The Stocks to Real Estate ratio divides the S&P 500 index by the Case-Shiller Home Price Index. Just like Market Cap to GDP, the Stocks to Real Estate ratio has an interesting historical track record and clearly shows the stock market bubbles of 1929 and 1999.
The Case-Shiller Home Price Index seeks to measure the price of all existing single-family housing stock. Based on the pioneering research of Karl E. Case and Robert J. Shiller the index is generally considered the leading measure of US residential real estate prices.
This chart plots both the S&P 500 and the Case-Shiller Home Price Index. Over the long term the S&P 500 clearly outperforms residential property and is more volatile. The housing bubble and subsequent stock market crash are clearly visible in the chart.
The chart above displays the 1-year rolling correlation coefficient between the S&P 500 and the Case-Shiller Home Price Index. A correlation coefficient of +1 indicates a perfect positive correlation, meaning that the two indices moved in the same direction during the specified time window. Conversely, a correlation coefficient of -1 indicates that they moved in opposite directions. The chart shows that the correlation between equities and home prices is not stable and can vary, even during economic recessions. The correlation coefficient is important for diversification because it helps investors assess the potential benefits of including both equities and real estate in their investment portfolios.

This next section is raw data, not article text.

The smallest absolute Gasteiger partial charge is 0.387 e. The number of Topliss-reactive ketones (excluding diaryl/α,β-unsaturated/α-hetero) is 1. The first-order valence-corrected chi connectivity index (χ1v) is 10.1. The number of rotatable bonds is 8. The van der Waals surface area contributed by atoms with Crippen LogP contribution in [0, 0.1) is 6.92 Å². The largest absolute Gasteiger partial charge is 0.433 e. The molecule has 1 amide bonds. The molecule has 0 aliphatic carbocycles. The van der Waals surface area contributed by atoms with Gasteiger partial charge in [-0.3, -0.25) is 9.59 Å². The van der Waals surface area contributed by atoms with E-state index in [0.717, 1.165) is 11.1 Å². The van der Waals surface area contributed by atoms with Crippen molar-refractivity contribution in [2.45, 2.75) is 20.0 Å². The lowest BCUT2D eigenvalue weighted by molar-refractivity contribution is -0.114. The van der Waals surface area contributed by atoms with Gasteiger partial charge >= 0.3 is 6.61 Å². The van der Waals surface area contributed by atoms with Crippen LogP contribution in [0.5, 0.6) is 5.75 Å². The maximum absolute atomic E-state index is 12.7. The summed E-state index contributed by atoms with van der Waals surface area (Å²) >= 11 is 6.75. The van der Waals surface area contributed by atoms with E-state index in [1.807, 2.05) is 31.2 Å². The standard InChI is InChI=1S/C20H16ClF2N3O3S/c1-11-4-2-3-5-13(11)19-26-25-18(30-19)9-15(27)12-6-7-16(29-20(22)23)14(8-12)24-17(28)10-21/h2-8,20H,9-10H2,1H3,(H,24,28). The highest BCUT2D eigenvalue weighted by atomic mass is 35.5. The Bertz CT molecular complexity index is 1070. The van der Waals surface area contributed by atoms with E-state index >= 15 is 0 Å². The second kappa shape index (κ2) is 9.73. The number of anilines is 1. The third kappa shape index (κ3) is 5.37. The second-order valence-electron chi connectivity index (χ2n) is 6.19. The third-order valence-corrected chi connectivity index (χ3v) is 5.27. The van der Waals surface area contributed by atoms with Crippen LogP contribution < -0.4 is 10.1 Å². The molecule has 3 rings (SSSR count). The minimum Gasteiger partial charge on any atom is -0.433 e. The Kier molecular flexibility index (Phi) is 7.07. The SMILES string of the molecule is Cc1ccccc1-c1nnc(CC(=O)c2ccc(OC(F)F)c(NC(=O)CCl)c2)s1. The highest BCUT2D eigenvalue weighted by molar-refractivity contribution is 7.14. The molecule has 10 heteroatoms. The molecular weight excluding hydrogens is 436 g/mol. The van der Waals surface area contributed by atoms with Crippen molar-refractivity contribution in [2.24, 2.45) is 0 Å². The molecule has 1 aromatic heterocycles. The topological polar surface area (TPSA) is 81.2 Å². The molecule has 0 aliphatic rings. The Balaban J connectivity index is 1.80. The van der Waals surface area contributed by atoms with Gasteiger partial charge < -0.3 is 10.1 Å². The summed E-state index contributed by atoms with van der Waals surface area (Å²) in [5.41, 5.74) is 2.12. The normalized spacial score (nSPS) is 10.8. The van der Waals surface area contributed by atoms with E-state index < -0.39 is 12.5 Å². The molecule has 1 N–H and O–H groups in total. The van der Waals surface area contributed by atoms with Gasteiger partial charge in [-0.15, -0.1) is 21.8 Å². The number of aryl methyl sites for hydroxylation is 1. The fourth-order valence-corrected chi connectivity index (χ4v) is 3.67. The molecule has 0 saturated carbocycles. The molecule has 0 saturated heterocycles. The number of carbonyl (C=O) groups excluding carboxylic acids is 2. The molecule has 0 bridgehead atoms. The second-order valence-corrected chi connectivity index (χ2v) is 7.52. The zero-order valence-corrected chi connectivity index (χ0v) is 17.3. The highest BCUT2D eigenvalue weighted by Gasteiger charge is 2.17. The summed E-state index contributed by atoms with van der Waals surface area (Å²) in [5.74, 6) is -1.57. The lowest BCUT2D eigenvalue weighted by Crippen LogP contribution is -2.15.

Diversification is the practice of spreading investments across different asset classes to reduce risk. In his book Principles, Ray Dalio called diversification the “Holy Grail of Investing”. He realized that with fifteen to twenty uncorrelated return streams, he could dramatically reduce the risks without reducing the expected returns.
Page created by Will Beaufoy
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